We visited these on our second visit to Glencolmcille, after going back to Cloghanmore (and last full day of the wonderful week in Donegal) . Our first attempt had been unsuccessful as we weren’t able to find them. This time we asked in the visitors centre/gift shop and were given a little hand drawn map. Leaving Glencolmcille on the road to Malinbeg just over a bridge we turned right up a narrow road to some farms (a house on this turning had a rather impressive garden ornament in the shape of a small portal tomb). The six great portal tombs were not in such good condition – they span two narrow fields both of which had farm animals in them. The three in the first field had three nursing cows with their off-spring standing close by. The cows became agitated by our presence at the gate so we decided to not go in the field. All three of these enormous tombs were unrestored and partially fallen. The other three tombs were in a similar state although the largest one was partially restored with some supporting stonework – also partly in the garden of a nearby house. The second field had a ram and ewe standing guard – again we erred on the side of caution and didn’t enter the field.
This short passage is taken from “Gleancholmcille – A guide to 5000 years of history in stone” by Michael Herity:
“ … towards 2000BC, Gleancholmcille was lived in by a later group of stone age farms with a rather different style of tomb building. Their monuments are portal tombs. This type is well represented near Gleancholmcille – on the north side of the valley behind the school and again across the valley to the of Cloghanmore. At the west end of Malin More valley, six portal tombs arranged in a line are part of one huge, unusual monument, probably 90m long originally”
Edit: Have belatedly posted a photo of a beautiful white quartz stone which incorporated into the field wall by the Malin More tombs. Given the tombs are in a ruinous state I do wonder if this stone was taken from one of them?
West of Killybegs - apparently Ireland's 'premier fishing port', no less - lies a wild, sparsely populated area known as the Slieve League Peninsular... named after a mountain range possessing (arguably) the highest sea cliffs in all Europe. Although there are few settlements of any size to visit today, the proliferation of megalithic tombs to be found in the locality would strongly suggest that, relatively speaking, this was certainly no prehistoric 'backwater'. Oh no.
Like a child before the sweetie counter, palms sweating through tightly grasped coins, it's difficult to know where to start. The fantastic 'two for the price of one' tombs of Croaghbeg and Shalwy get the initial verdict on a split points decision. A difficult act to follow, it has to be said. Nevertheless we continue along the R263 towards the road's near terminus at Malin More, a small cluster of houses set below the western extremity of the aforementioned Slieve League. Although the coastal scenery is exquisite, Malin More is unpretentious almost to the point of submission. No doubt the inhabitants have no wish to engender the wrath of the winter storms through ostentatious display? So it come as a major surprise to find that this little settlement could well be the case study to prove the maxim 'appearances can be deceptive'. Aye, 'tis true.... standing in an east-west alignment beside a minor farm road stand (at least) six - count 'em - portal tombs!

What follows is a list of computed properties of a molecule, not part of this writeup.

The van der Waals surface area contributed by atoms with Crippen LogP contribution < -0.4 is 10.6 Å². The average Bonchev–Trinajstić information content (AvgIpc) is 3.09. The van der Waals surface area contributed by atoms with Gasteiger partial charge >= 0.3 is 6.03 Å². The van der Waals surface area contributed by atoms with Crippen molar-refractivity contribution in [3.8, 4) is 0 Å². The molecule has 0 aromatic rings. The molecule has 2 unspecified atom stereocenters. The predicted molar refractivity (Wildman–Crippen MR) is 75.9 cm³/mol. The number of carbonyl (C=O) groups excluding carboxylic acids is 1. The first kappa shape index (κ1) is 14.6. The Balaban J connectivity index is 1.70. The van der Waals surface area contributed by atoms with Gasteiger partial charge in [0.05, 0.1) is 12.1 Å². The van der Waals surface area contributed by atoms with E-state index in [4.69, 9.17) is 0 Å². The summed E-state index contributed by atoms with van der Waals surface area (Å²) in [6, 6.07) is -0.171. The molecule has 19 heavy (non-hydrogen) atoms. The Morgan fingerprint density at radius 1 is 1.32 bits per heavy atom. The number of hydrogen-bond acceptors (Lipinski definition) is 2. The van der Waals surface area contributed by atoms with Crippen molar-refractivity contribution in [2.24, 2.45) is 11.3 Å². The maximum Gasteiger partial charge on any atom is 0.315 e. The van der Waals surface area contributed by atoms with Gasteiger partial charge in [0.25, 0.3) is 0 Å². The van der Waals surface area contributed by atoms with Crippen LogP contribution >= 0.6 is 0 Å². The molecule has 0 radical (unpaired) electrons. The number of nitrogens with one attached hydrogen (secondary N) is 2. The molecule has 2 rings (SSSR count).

Granted, none of the half dozen monuments is a classic specimen of the type in itself, each sadly having suffered structurally - to a greater or lesser extent - across the millenia. But there are SIX of them! Something I've never encountered before.... and probably will never again. Are there any other comparable groups? Dunno. The best preserved - and thus showpiece - tomb of Malin More's collection is a gigantic edifice of the 'two-tiered, double capstone' type, a design perhaps best exemplified at Knockeen, Co. Waterford. Although the main chamber's massive capstone now rests upon the turf - having slipped from its supporting orthostats some time in antiquity - the secondary example remains in situ, a beautiful slab of shining quartzite. Nice. A little Irish frog, clearly with no qualms concerning the tombs current stability, nevertheless makes a leap for freedom as we enter. Wisely, I think. You know what these clumsy English tourists are like?
So what of the other portal tombs, then? Well, that nearest the farm house is also in pretty good nick... although taking a full on picture of someone's home didn't seem right... at the time. Wish I had now, but there you are. The others have fared less well, but can nonetheless still be traced and appreciated within the farmer's fields. And... well, two out of six 'aint bad... to paraphrase Mr Meat Loaf himself. Can't argue with that as we prepare to leave Malin More to revel once again in its obscurity. Especially since the fine court tomb of Cloghanmore lies close at hand....